Fears mount over election-linked violence in France after government spokesperson attacked on campaign trail

Concerns are growing about political violence ahead of high-stakes parliamentary elections in France after a series of lawmakers were attacked on the campaign trail this week.

French government spokesperson Prisca Thevenot and her team came under attack while canvassing on Wednesday night, the latest in a string of violent incidents involving French lawmakers contesting Sunday’s parliamentary elections.

Her team isn’t the only one. National Rally politician Marie Dauchy, who is running in the southeastern constituency of Savoie, opted to suspend her campaign after she said was physically assaulted while campaigning at a market.

In Cherbourg, a center-right candidate from The Republicans party, Nicolas Conquer, made a formal complaint after he claimed he was assaulted by left-wing campaigners on Monday.

Politicians have repeatedly warned that a far-right victory could provoke huge protests in the streets with President Emmanuel Macron going so far as to say “civil war” may break out if the extreme left or right wins by a large margin in Sunday’s runoff vote.

Thevenot, a candidate for reelection from Macron’s Renaissance party, was in her constituency in the Parisian suburbs with members of her team when the group came under attack after attempting to stop a group of youths from defacing posters.

Providing an account of the incident to French newspaper Le Parisien, the minister said that although she was not harmed in the attack, her deputy and a member of her campaign team were taken to a hospital after sustaining injuries.

Four people have been taken in for questioning regarding the incident, Interior Minister Gérald Darmanin told French television station France 2 on Thursday morning.

Thevenot has vowed to continue campaigning, saying in a post on X on Thursday that “violence is never the answer.”

Politicians from across the political divide came out quickly to condemn the attack and send a strong warning regarding election-related violence.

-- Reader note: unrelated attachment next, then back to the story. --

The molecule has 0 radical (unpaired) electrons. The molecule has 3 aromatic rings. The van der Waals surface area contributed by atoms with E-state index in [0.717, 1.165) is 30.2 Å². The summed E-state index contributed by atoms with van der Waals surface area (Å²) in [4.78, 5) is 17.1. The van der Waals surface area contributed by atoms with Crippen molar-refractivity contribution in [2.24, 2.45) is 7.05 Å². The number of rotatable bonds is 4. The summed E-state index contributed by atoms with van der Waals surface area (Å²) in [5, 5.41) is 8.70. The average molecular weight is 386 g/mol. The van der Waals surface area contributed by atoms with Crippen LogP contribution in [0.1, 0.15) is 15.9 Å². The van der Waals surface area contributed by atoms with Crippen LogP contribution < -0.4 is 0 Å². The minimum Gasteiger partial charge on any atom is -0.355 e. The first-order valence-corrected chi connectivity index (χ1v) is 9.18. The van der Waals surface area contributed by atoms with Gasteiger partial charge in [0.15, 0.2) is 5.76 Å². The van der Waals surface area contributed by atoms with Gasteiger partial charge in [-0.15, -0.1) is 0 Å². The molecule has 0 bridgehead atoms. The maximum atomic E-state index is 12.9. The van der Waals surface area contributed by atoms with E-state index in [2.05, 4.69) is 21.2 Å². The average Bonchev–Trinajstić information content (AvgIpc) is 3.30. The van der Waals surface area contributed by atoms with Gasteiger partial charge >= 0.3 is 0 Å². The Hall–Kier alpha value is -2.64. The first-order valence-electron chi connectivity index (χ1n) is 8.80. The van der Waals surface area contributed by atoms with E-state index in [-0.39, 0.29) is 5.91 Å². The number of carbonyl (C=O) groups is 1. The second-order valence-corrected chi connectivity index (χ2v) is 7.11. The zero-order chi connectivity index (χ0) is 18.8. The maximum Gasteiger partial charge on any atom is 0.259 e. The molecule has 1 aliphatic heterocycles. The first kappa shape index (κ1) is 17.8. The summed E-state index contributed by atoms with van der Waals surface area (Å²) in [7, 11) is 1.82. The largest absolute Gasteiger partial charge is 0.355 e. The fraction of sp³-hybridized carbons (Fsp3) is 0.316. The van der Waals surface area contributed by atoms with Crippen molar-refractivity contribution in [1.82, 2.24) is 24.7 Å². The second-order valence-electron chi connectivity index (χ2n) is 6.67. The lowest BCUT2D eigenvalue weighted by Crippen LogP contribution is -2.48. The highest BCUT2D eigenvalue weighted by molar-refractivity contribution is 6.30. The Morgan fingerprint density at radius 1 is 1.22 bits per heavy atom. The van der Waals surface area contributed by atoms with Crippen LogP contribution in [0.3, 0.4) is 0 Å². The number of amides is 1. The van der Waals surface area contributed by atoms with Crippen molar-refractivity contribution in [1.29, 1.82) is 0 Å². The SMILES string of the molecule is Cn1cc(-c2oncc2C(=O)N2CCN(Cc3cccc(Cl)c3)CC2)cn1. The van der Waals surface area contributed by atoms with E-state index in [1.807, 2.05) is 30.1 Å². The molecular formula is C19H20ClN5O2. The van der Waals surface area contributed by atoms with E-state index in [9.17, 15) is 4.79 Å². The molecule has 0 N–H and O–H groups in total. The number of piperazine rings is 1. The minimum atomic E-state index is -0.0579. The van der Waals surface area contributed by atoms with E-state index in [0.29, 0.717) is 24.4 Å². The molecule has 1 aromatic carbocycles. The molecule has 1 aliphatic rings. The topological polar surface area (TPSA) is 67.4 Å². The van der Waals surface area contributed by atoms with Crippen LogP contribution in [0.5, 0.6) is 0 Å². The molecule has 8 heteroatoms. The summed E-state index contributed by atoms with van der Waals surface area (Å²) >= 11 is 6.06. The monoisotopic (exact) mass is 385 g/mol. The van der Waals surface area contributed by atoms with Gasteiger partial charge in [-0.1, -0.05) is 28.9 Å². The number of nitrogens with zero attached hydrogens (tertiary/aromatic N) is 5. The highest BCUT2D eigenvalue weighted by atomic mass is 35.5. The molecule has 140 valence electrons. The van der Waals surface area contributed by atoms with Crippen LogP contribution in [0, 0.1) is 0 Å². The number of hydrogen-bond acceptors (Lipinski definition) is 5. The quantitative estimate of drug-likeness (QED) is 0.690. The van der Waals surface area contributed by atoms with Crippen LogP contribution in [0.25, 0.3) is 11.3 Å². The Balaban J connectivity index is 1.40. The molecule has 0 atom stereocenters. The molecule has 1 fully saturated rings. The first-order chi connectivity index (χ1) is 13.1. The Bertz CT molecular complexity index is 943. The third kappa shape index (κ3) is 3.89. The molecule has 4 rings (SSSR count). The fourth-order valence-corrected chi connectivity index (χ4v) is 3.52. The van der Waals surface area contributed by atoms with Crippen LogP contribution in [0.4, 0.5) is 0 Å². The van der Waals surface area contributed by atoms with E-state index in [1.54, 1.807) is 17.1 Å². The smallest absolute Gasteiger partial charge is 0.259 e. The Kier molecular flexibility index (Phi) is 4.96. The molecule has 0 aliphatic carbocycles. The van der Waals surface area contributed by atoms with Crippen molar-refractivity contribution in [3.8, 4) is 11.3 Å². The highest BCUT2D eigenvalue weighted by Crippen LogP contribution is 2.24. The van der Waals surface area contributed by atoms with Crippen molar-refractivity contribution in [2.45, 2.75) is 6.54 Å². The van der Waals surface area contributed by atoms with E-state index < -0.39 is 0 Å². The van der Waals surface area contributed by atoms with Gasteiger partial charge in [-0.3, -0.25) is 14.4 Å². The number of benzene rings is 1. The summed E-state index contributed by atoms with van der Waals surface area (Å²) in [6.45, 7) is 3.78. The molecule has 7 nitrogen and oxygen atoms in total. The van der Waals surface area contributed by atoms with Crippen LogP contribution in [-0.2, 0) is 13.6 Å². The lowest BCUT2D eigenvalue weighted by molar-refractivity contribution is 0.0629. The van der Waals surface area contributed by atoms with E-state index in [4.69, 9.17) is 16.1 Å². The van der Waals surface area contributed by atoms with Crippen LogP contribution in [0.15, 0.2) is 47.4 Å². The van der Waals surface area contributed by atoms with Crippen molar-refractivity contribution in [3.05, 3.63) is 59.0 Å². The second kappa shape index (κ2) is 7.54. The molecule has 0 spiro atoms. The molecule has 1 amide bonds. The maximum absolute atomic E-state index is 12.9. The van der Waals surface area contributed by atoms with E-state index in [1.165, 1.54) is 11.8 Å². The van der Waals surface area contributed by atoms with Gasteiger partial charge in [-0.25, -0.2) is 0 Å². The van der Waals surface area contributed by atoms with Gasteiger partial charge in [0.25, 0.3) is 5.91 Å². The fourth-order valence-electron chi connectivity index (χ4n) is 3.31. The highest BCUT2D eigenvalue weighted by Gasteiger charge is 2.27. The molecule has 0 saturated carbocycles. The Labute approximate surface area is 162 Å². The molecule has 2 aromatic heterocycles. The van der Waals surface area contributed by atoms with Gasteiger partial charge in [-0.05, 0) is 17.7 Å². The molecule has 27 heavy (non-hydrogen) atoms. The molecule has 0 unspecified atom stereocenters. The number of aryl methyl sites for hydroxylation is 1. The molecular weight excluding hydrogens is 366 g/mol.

Jordan Bardella, the leader of the far-right National Rally (RN) party, sent his “complete support” to Thevenot following the attack, calling for “calm and appeasement.”

“For several weeks now, we have seen a multiplication of violence in the streets linked to the electoral campaign,” Bardella told CNN’s French affiliate BFMTV on Wednesday evening.

Acknowledging that violence has been linked to both the far-right and far-left camps, Bardella vowed, if appointed, to be a prime minister who “re-establishes order” in France.

Incumbent Prime Minister Gabriel Attal, who is fighting to retain his seat, also denounced the attack on Wednesday, saying “violence and intimidation have no place” in France’s democracy.

An additional 30,000 police officers and gendarmes will be deployed across France on Sunday night in the event of public disorder, Darmanin said Thursday.

Darmanin said the beefed-up policing would ensure that neither the far right or far left “profit from the results” and succeed in inciting violence.

RN, the party of far-right doyenne Marine Le Pen, led the first round of France’s parliamentary elections on Sunday, taking it closer to the gates of power than ever before.

After an unusually high turnout, the RN bloc clinched 33.15% of the vote, while the left-wing New Popular Front (NFP) coalition came second with 27.99% and Macron’s Ensemble alliance slumped to a dismal third with 20.76%, according to final results published by the Interior Ministry on Monday.

While the RN appears on track to win the most seats in the National Assembly, it may fall short of the 289 seats required for an absolute majority, suggesting France may be heading for a hung parliament and more political uncertainty.

Correction: A previous version of this story gave the wrong location for where the candidate made the complaint. It was Cherbourg.

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